The Collected Letters, Volume 27


TC TO JOSEPH NEUBERG ; 5 November 1852; DOI: 10.1215/lt-18521105-TC-JN-01; CL 27: 347-349


Chelsea, 5 Novr, 1852—

Dear Neuberg,

Your little Note, furnished with an English stamp, duly reached me here the other day. It appears you had not, at the date of writing, received the long and confused account that had been sent you:1 but I hope it did at last arrive nevertheless; and satisfy you about one point, that I was not entirely ungrateful for all the friendly pains you had taken with me, and the more than friendly patience you had many times shewn in the course of that unforgettable journey of ours! On other points I was, and still alas am, little able to give you satisfaction. At my return, broken down to utter wreck with long road-woes and the like, I found this poor establishment still full of painters and miscellaneous uncleannesses; quite incapable of being lived in; my poor wife in despair at not having shelter to offer me: in brief, we went, as you know, to The Grange;—and there also, among gay persons of quality, with “dinner at 8, Sir,” I made but little progress in the great problem of finding “rest.” Alas, alas!— We got home again only a few days ago: the house is now habitable; but miscellaneous remnants of upholstering, gardening, gas-fitting, and other furnishing out of the details still painfully goes on, and must go on; all my possessions and arrangements are thrown heels over head, and from the position of my bath and towels to that of my books and papers all is still change and readjustment,—to me a state of matters eminently unpropitious always! In fact, we must have patience yet a while; keep in view the marked improvement as to house-accommodation there is finally sure to be; and, for the rest, hope we shall never have another change of house to make till we get done with earthly houses! Eheu, Eheu!— On the whole, I never in my life felt so utterly demoralised (in the Napoleon sense) as in these two days since I actually got home again, and sat down face to face with the chaotic heap of facts which are around me and within me, and which must be conquered or they will abolish me. The changed house is but a topstone to innumerable other far subtler and more terrible mountains of disorder. Pray for me; I really require the goodwishes of friendly souls,—and it is difficult, in these abstruse courses, to get much help in that way, too. But, in fine, I at least ought to hold my peace; that is the beginning of all progress for a human worker; and so for the present at least, I will say no more on that hand.

Last night there arrived, safe and sound, “by the Elbe” (Steamer?) from Hamburg a considerable square Box, firmly nailed and to appearance full of Books: these I understand well to be the fruit of our or rather your stern labours in the Antiquar-Buchhandlungen [antiquarian bookshops] of the German cities: there they stand, the Carrier demanding nothing for them except a gratuity of two-pence to drink, and the Paper he left us bearing also expressly “Nil” for the present: there they as yet stand; for till I get shelves (which will not be even in a temporary form till this afternoon, and in a permanent form who knows when?), I have not the heart to open the poor Box, or pour its contents into the general inundation which marks these premises in respect of books. I have no doubt it is all right; surely it has been speedy and punctual, to say nothing of probable cheapness, in comparison with Williams & Norgate's method: and so, once more, I have to say to you Euge [Well done]! and to feel, if I do not express, the most emphatic thanks. What can be the meaning of one man's “helping” another, if you do not loyally try to help me, it wd be difficult to say!— — For the rest, I have not at present the least notion of ever writing upon Friedrich; so far as the eye of imagination can reach I do not even see the possibility of such a thing. But here are the materials; a long wish, at any rate, is gratified; and if at any time such a purpose do take me, I can set about it with what strength is left. Something I must do! But some thing far more out of the inmost heart wd be the desirable thing to do. Here also I have need of your prayers;2 nay here chiefly, or here alone. Let us hope, let us hope; above all things, let us be silent.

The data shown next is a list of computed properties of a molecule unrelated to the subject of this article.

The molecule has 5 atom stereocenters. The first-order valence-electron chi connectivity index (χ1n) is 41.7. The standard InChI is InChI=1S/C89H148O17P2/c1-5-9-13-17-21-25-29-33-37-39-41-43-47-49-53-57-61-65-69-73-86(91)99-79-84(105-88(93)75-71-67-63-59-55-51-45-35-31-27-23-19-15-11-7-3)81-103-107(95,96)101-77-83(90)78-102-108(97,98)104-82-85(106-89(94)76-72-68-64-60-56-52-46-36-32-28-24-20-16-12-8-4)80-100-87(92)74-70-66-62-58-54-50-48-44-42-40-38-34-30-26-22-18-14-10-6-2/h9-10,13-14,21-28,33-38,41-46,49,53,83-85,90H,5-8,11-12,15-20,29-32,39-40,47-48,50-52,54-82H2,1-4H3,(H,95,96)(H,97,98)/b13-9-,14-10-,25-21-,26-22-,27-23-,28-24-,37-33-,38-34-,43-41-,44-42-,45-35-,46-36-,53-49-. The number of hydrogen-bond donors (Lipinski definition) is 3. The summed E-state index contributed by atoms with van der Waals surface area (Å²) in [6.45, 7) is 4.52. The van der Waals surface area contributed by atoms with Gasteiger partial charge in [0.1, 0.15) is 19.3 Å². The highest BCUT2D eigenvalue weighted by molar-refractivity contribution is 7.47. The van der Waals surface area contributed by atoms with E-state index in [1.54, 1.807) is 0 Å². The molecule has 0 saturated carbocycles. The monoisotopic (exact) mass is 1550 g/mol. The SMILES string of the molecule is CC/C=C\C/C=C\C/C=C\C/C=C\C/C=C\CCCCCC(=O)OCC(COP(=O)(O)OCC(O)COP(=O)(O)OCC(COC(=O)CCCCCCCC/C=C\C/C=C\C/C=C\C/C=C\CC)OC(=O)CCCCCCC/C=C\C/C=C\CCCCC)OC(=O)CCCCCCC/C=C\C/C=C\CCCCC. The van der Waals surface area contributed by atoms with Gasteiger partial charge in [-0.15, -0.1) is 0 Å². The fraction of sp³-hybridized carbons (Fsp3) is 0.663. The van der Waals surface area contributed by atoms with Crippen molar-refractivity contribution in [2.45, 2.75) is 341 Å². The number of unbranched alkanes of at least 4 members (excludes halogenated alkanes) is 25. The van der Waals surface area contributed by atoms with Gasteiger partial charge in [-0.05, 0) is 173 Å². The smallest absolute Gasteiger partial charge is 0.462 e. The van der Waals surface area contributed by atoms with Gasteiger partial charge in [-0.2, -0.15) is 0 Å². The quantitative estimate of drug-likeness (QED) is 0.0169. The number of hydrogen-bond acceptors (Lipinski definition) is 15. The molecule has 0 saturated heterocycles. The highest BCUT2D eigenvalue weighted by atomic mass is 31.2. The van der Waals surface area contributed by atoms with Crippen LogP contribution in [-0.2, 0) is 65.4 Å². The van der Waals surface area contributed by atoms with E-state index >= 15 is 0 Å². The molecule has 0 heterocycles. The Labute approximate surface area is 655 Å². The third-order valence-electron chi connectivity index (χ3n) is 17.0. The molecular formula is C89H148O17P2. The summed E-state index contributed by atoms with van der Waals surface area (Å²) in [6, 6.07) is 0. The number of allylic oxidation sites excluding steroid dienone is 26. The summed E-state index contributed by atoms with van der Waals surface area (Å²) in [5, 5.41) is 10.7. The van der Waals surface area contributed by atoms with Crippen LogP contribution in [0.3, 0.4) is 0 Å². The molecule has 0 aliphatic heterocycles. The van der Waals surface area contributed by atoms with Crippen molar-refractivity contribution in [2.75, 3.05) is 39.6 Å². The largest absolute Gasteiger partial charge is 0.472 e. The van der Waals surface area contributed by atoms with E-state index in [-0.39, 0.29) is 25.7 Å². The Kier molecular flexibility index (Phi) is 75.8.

Returning from The Grange, I found, among other masses of rubbish, four Nos of a Methodist Magazine, containing at distant intervals thro' six months, a criticism of me;3 which I glanced over, and found very strange. I stand before that poor Methodist, it clearly appears, as one of the most portentous black immeasureable monsters, threatening (unless I be a humbug and fool, of which he has a wavering timid hope) to eat up the solar system and submerge mankind! The “misunderstandings” of men by one another sometimes rise to the enormous. All this has given me many thots for these two days.

Thackeray is gone to America to lecture: a Novel of his came out just on his departure,4 and threatens to prove very tiresome and therefore justly “unsuccessful”: he was in person at The Grange for two or three days, but did not captivate us very much; a spectacle rather that made me infinitely sad. Aus dem wird—was [What will become of him]?

My Brother John was married on Tuesday last at Moffat in Scotland5 and is now upon his marriage-jaunt I know not precisely where! The Lady is a Widow of 40, “handsome if not beautiful,” with 4 children and £4,000 a-year (at her own disposal), whom he has known since old Roman times, and always more and more esteemed for her many good qualities and kindliness of nature. And so it is winded up; and Jack is suddenly a Paterfamilias and rich man in his generation: poor Brother, may it prosper well with him! He is a good soul, after all; and has borne much indifferent fortune in the cheerfullest spirit.— Alas, men are waiting for me this half hour! Adieu dear Neuberg

Yours ever—

T. Carlyle